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The introduction of the new connector alongside Apple's so-called iPhone 5 next month is expected to jumpstart a transition to retire the legacy 30-pin connector that has been a staple of the company's handheld devices since making its debut on the third-generation iPod classic nearly 10 years ago.
In addition to comprising roughly 60% less real estate, the new mini Dock Connector will deliver enhancements in I/O connectivity and transfer rates with just a fraction of the number of electrical contacts as its predecessor, according to people familiar with the matter.
They say the 8 gold contacts seen on one side of the male plug in ">recently leaked photos
">recently leaked photosof the connector are simply repeated on the flip side. They're reportedly joined by the surrounding aluminum-colored metal shell of the connector, which will similarly serve as a functional contact, bringing the total number of pins to 9.
The new connector will also deliver a number of welcomed enhancements for consumers, according to people familiar with the design, one of which will be its orientation independence when plugged into any one of Apple's future iOS devices.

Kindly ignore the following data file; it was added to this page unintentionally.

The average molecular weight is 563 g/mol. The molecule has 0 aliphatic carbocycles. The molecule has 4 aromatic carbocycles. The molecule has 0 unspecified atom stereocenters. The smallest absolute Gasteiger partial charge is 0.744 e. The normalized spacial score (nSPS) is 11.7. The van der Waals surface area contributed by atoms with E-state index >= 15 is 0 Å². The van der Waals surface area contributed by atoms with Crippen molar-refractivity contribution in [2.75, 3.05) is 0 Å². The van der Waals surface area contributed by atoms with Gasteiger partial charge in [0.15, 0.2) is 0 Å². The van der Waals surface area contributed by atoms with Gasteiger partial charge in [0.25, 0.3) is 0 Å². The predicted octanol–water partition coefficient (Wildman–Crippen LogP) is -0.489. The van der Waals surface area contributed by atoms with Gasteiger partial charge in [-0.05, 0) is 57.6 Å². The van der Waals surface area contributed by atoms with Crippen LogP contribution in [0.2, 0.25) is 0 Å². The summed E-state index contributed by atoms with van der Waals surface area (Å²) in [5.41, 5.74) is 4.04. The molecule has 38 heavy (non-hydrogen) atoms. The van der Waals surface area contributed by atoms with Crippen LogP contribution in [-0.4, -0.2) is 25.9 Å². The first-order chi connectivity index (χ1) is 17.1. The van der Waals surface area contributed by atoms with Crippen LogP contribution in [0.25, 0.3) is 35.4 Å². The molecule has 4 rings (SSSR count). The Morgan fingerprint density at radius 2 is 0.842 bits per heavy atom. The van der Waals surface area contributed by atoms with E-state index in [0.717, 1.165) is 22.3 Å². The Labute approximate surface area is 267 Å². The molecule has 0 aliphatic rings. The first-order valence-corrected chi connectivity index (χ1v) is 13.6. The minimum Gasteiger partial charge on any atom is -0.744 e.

"The beauty of this connector is that it no longer matters which side is up when you insert it into the phone," one of those people explained. "It's like MagSafe on the [MacBook] - every orientation is the correct one."
The number of functional pins Apple planned to deploy with the new mini Dock connector has been a topic of debate ever since hollow enclosures believed to represent the next iPhone began surfacing with a Dock Connector recesses sized at approximately one-third that of the legacy 30-pin Connector.
Though reports have included claims of 8, 16, and even 19 functional pins in the new connector, the latest explanation is believed to be supported by specific references to a new "9pin" connector recently discovered in the beta code for the upcoming iOS 6.0 release that will ship on the new iPhone.
Like the orientation independent T-shaped MagSafe 2 adapter that Apple introduced in June to replace the first-generation L-shaped adapters, the company's new Dock Connector will help facilitate slimmer, more compact handheld designs that consumers can quickly plug in and charge without the hassle of having to orient the plug in the correct direction when attaching a cable.
Due to the abundance of accessories on the market compatible with the current 30-pin design, Apple is expected to provide an adapter to help ease the transition to the smaller design.
The Cupertino-based company is expected to take the wraps off its latest iPhone and provide official specifications of its new 9-pin Dock Connector at a media event in California on September 12th.